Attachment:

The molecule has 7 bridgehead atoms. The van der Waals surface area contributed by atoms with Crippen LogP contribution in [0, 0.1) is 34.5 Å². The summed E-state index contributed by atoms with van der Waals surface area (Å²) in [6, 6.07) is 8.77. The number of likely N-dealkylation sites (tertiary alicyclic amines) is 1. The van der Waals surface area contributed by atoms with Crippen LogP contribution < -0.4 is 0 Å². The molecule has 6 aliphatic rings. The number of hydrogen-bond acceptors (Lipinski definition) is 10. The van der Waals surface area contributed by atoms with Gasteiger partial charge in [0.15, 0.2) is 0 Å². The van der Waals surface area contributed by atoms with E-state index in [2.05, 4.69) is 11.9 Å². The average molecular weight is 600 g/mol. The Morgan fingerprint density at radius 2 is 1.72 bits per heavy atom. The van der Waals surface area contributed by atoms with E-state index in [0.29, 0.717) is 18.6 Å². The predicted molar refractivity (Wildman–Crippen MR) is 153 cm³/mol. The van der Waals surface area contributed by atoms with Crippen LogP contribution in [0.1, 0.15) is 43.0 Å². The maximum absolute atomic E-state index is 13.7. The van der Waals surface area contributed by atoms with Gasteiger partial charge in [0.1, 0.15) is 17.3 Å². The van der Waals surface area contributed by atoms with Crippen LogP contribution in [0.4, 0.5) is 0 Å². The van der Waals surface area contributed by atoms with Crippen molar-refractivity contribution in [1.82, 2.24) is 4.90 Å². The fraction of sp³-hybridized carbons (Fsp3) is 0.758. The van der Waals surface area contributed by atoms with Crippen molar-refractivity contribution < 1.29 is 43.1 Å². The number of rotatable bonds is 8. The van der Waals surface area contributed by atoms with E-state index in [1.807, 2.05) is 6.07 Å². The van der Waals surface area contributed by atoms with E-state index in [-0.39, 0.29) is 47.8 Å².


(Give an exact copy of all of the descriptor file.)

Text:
The molecule has 7 bridgehead atoms. The van der Waals surface area contributed by atoms with Crippen LogP contribution in [0, 0.1) is 34.5 Å². The summed E-state index contributed by atoms with van der Waals surface area (Å²) in [6, 6.07) is 8.77. The number of likely N-dealkylation sites (tertiary alicyclic amines) is 1. The van der Waals surface area contributed by atoms with Crippen LogP contribution < -0.4 is 0 Å². The molecule has 6 aliphatic rings. The number of hydrogen-bond acceptors (Lipinski definition) is 10. The van der Waals surface area contributed by atoms with Gasteiger partial charge in [0.15, 0.2) is 0 Å². The van der Waals surface area contributed by atoms with E-state index in [2.05, 4.69) is 11.9 Å². The average molecular weight is 600 g/mol. The Morgan fingerprint density at radius 2 is 1.72 bits per heavy atom. The van der Waals surface area contributed by atoms with E-state index in [0.29, 0.717) is 18.6 Å². The predicted molar refractivity (Wildman–Crippen MR) is 153 cm³/mol. The van der Waals surface area contributed by atoms with Crippen LogP contribution in [0.1, 0.15) is 43.0 Å². The maximum absolute atomic E-state index is 13.7. The van der Waals surface area contributed by atoms with Gasteiger partial charge in [0.1, 0.15) is 17.3 Å². The van der Waals surface area contributed by atoms with Crippen LogP contribution in [0.4, 0.5) is 0 Å². The van der Waals surface area contributed by atoms with Crippen molar-refractivity contribution in [1.82, 2.24) is 4.90 Å². The fraction of sp³-hybridized carbons (Fsp3) is 0.758. The van der Waals surface area contributed by atoms with Crippen molar-refractivity contribution < 1.29 is 43.1 Å². The number of rotatable bonds is 8. The van der Waals surface area contributed by atoms with E-state index in [1.807, 2.05) is 6.07 Å². The van der Waals surface area contributed by atoms with E-state index in [-0.39, 0.29) is 47.8 Å².